Gordon Campbell | Parliament TV | Parliament Today | News Video | Crime | Employers | Housing | Immigration | Legal | Local Govt. | Maori | Welfare | Unions | Youth | Search

 


Kellogg issues climate change wake-up call

Kellogg issues climate change wake-up call


Kellogg, the maker of staple Kiwi breakfasts Coco Pops, Cornflakes and Sultana Bran today became the second global food giant to say it will take industry-leading steps to cut pollution across its operations.

Oxfam welcomes the announcement which comes after more than 230,000 people, including thousands of Kiwis, signed petitions and took action as part of a global campaign to urge food and drink companies to help stop climate change.

“We applaud Kellogg for taking this vital first step,” said Rachael Le Mesurier, Oxfam New Zealand’s Executive Director. “It couldn’t come sooner. This work needs to happen now, before the damage caused by pollution is irreversible. Everything is at stake: the food we eat, the air we breathe, the water we drink - and the world we leave for our children.”

General Mills, owner of Old El Paso tacos and Haagan Daz ice cream announced similar plans on July 28.

“The hard truth is that climate change is putting hundreds of millions of people at risk of hunger and threatening everything from coffee and cereal to wine and chocolate,” said Le Mesurier. “Kellogg is joining a growing list of companies that are putting the weight of their brands behind climate action.”

Kellogg will also sign-on to the Climate Declaration and join the Business for Innovative Climate and Energy Policy, a leading advocacy coalition of businesses committed to working with policy makers to pass meaningful climate and energy legislation.

“Kellogg’s new commitments add momentum to calls on governments, and the wider food and agriculture industry, to recognise that climate change is real, it’s happening now, and we need to tackle it,” said Le Mesurier. “We look forward to tracking the actions the company takes to follow through on their promises.”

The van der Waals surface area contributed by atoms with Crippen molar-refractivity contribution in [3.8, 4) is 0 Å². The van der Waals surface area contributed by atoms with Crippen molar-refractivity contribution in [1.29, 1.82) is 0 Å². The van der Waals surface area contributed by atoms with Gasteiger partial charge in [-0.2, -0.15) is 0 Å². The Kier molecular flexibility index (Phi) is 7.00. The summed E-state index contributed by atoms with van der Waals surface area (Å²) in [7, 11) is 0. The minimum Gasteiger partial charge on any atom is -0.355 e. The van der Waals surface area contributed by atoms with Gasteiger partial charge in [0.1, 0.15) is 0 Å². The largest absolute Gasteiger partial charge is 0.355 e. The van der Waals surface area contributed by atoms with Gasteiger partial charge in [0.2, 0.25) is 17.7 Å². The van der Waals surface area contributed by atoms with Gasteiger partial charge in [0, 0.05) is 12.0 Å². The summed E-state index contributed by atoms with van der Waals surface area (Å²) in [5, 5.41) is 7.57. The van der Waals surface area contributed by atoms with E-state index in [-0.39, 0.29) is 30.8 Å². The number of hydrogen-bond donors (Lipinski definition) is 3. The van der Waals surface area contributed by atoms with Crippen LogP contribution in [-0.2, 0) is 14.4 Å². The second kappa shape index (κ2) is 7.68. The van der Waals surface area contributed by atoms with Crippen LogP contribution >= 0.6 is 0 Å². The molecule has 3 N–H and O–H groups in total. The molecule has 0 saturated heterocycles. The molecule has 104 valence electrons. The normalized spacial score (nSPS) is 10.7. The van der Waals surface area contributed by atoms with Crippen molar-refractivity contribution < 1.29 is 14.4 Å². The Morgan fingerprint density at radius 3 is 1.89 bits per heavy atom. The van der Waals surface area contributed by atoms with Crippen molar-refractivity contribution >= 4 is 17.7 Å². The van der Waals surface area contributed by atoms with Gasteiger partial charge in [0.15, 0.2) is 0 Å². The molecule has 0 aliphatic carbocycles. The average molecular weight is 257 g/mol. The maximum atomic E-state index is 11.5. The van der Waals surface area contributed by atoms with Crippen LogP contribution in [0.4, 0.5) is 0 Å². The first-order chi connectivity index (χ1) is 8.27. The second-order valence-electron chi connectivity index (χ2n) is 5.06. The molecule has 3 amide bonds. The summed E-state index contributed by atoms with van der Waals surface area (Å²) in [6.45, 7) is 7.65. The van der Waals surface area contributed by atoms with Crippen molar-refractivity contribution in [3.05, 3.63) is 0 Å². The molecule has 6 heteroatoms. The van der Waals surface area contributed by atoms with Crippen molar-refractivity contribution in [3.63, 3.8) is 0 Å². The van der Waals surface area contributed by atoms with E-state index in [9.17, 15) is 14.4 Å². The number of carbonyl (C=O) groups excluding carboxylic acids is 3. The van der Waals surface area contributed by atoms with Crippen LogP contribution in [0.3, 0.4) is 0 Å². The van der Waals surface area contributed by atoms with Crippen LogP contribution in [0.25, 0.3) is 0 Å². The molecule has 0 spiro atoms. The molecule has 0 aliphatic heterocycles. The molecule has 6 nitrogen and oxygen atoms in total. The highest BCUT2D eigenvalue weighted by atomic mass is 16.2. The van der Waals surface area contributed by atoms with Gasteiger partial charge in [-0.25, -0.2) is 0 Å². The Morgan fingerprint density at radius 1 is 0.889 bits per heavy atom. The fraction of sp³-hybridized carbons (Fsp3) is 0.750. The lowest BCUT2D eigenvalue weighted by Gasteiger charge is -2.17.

Oxfam’s Standing on the Sidelines report revealed that the 10 biggest food and beverage companies together emit so much pollution that, if they were a single country, they would be the 25th most polluting in the world. By pursuing industry-leading measures to cut pollution from its operations, General Mills and Kellogg are showing that much more can be done by everyone in the industry to reduce climate pollution.

“This is a huge win for consumers, and it’s testament to the power we all have to challenge the status quo and inspire big business to change. There is no longer a question of whether consumer action can produce results. The real question is whether the wider industry and our political leaders will get ahead of the wave or wait to be crushed by it,” said Le Mesurier.

Kellogg’s new climate policy comes alongside other promising new sustainability commitments released today. Oxfam welcomes Kellogg’s climate action commitment including its promises to:

1. Define and disclose a total supply chain pollution reduction target by December 2015, including agriculture emissions reductions. The targets will use a science-based methodology approved and endorsed by industry and other stakeholders to be consistent with the goal of keeping global temperature rise below 2 degrees Celsius.

2. Require key suppliers to measure and publically disclose their emissions and reduction targets.

3. Establish a climate change adaptation strategy that incorporates the needs of smallholders in our supply chain by December 2015.

4. Expand zero net deforestation pledge to high-risk supply chains by 2020. This expands its previous commitments for palm oil and packaging fiber to include other supply chains at high risk for deforestation and land degradation including soy and sugarcane.

5. Disclose top three suppliers of palm oil, soy, and sugar cane, key drivers of deforestation and land use change.